# Java Application...we changed it to say this:
# turn on debugging
# Java Application
As a result, the wrapper.log file gave us some better info about why the service would no longer start:
DEBUG | wrapper | 2006/08/10 13:28:44 | Working directory set to: ../
STATUS | wrapper | 2006/08/10 13:28:44 | --> Wrapper Started as Service
DEBUG | wrapper | 2006/08/10 13:28:44 | Using system timer.
DEBUG | wrapperp | 2006/08/10 13:28:44 | server listening on port 32000.
STATUS | wrapper | 2006/08/10 13:28:45 | Launching a JVM...
DEBUG | wrapper | 2006/08/10 13:28:45 | command: "C:\WINDOWS\system32\java.exe" -Xmx1024m -Djava.library.path="lib;/company/secure" -classpath "jpos-ee.jar;lib/wrapper.jar;lib/JPublish.jar;lib/bsf-2.3.0.jar;lib/bsh-2.0b4.jar;lib/c3p0-0.9.1-pre6.jar;lib/cglib-full-2.0.2.jar;lib/commons-cli-1.0.jar;lib/commons-collections-2.1.1.jar;lib/commons-fileupload-1.0.jar;lib/commons-lang-2.0.jar;lib/commons-logging-1.0.4.jar;lib/commons-vfs-1.0-dev.jar;lib/commons-vfs-providers.jar;lib/crimson-1.1.3.jar;lib/dom4j-1.5.jar;lib/edenlib.jar;lib/ehcache-0.9.jar;lib/hibernate-2.1.8.jar;lib/hibernate-tools.jar;lib/jasper-compiler-4.2.20RC0.jar;lib/jasper-runtime-4.2.20RC0.jar;lib/jdbm-0.20-dev.jar;lib/jdom-1.0.jar;lib/org.mortbay.jetty.jar;lib/jpos-1.5.1.jar;lib/jsp-api-5.0.16.jar;lib/jta.jar;lib/log4j-1.2.8.jar;lib/mx4j-2.0.1.jar;lib/jtds-1.2.jar;lib/odmg-3.0.jar;lib/q2-1.5.1.jar;lib/q2mod_jpos.jar;lib/javax.servlet.jar;lib/velocity-1.4-dev.jar;lib/xercesImpl-2.6.2.jar;lib/xwork-1.0.5.jar;lib/org.mortbay.jmx.jar;lib/ra-crypto.jar" -Dwrapper.key="xxxxxxxxxxxxxxxx" -Dwrapper.port=32000 -Dwrapper.debug="TRUE" -Dwrapper.use_system_time="TRUE" -Dwrapper.version="3.1.2" -Dwrapper.native_library="wrapper" -Dwrapper.service="TRUE" -Dwrapper.cpu.timeout="10" -Dwrapper.jvmid=1 org.tanukisoftware.wrapper.WrapperSimpleApp org.jpos.q2.Q2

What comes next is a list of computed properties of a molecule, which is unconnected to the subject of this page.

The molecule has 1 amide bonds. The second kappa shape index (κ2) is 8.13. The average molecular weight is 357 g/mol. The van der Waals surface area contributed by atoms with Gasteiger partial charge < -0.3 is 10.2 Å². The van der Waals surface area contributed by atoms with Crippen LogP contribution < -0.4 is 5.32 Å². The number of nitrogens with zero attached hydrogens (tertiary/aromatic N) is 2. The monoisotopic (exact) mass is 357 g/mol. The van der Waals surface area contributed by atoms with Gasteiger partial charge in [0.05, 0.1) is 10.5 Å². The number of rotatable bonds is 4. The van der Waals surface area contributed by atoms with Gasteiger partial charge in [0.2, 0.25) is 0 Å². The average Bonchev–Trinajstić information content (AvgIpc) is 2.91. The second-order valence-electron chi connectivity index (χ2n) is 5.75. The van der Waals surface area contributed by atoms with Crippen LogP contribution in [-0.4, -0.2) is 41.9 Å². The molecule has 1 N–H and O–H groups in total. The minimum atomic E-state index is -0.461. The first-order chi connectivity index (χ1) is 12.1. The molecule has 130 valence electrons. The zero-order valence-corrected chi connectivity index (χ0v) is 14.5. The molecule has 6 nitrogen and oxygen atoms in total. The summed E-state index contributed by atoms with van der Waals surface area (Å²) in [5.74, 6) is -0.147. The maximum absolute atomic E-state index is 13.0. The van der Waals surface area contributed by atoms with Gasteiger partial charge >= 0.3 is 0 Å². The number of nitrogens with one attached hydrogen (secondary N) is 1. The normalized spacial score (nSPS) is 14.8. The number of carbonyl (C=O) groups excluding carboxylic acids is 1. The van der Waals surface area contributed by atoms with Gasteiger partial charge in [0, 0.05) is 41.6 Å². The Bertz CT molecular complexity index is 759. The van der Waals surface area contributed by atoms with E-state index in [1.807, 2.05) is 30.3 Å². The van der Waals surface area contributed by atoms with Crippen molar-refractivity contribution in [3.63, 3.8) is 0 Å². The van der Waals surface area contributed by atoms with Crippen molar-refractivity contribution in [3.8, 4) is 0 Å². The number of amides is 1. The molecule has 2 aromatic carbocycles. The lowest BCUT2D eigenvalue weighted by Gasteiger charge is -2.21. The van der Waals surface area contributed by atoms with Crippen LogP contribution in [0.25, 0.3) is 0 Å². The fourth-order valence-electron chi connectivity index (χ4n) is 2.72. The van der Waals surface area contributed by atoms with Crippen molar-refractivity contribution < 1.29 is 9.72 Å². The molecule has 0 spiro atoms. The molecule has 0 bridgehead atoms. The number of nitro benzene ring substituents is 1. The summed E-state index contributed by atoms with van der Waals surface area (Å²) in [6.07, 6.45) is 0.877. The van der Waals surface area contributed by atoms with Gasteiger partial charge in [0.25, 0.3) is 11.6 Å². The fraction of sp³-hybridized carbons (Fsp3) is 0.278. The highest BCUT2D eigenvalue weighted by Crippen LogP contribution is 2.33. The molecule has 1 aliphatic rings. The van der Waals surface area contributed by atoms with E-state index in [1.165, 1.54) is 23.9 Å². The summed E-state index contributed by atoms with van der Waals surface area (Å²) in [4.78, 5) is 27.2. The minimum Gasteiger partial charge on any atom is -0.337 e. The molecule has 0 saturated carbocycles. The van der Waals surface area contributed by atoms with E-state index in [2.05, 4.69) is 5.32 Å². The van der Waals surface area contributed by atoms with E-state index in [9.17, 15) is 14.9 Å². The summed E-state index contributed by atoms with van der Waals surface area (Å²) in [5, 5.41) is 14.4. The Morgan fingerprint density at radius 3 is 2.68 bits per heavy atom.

DEBUG | wrapper | 2006/08/10 13:28:45 | JVM started (PID=4640)
INFO | jvm 1 | 2006/08/10 13:28:45 | Error occurred during initialization of VM
INFO | jvm 1 | 2006/08/10 13:28:45 | Could not reserve enough space for object heap
DEBUG | wrapper | 2006/08/10 13:28:45 | JVM process exited with a code of 1, setting the wrapper exit code to 1.
ERROR | wrapper | 2006/08/10 13:28:45 | JVM exited while loading the application.
DEBUG | wrapper | 2006/08/10 13:28:45 | JVM was only running for 0 seconds leading to a failed restart count of 1.
You can see that the service failed because we could no longer "reserve enough space for object heap." The wrapper.conf had these lines in them:
# Maximum Java Heap Size (in MB)
What we needed to do from here was:
Experiment (iteratively) with that setting to determine the value that would allow us to start the service (for the records, it was 768 in this instance).
Put the setting back to 1024, back out all the hotfixes, and then re-apply them one by one to determine if one hotfix in particular was the culprit. [In this case, we discovered that is was Hotfix 921883, which is described in Microsoft Security Bulletin MS06-040.]
Contact Microsoft to see if others were experiencing this problem. In this case, the answer was 'yes.' We heard this news: "MS06-040 is an update to netapi32.dll which causes some Java applications to fail to start on Windows 2003 SP1 servers. There is a hotfix to address this issue." As of this writing (to my knowledge), there's a 'hotfix to the hotfix' that is in pending status.